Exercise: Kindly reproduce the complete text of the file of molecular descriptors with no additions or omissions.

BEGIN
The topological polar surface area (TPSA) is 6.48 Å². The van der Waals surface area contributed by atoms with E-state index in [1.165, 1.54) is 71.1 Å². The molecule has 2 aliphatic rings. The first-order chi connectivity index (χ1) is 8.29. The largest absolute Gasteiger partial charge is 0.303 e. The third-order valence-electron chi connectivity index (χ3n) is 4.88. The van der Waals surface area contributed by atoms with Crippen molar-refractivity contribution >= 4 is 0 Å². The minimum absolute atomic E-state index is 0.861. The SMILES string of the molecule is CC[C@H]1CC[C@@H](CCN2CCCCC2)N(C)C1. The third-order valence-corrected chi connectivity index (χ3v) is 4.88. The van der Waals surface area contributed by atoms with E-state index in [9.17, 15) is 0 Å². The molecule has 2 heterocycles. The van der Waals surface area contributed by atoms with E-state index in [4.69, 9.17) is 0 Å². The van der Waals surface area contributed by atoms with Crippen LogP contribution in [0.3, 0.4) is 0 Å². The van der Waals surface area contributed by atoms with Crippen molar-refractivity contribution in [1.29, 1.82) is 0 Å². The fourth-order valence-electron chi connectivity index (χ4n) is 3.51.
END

The topological polar surface area (TPSA) is 6.48 Å². The van der Waals surface area contributed by atoms with E-state index in [1.165, 1.54) is 71.1 Å². The molecule has 2 aliphatic rings. The first-order chi connectivity index (χ1) is 8.29. The largest absolute Gasteiger partial charge is 0.303 e. The third-order valence-electron chi connectivity index (χ3n) is 4.88. The van der Waals surface area contributed by atoms with Crippen molar-refractivity contribution >= 4 is 0 Å². The minimum absolute atomic E-state index is 0.861. The SMILES string of the molecule is CC[C@H]1CC[C@@H](CCN2CCCCC2)N(C)C1. The third-order valence-corrected chi connectivity index (χ3v) is 4.88. The van der Waals surface area contributed by atoms with E-state index in [9.17, 15) is 0 Å². The molecule has 2 heterocycles. The van der Waals surface area contributed by atoms with E-state index in [4.69, 9.17) is 0 Å². The van der Waals surface area contributed by atoms with Crippen LogP contribution in [0.3, 0.4) is 0 Å². The van der Waals surface area contributed by atoms with Crippen molar-refractivity contribution in [1.29, 1.82) is 0 Å². The fourth-order valence-electron chi connectivity index (χ4n) is 3.51.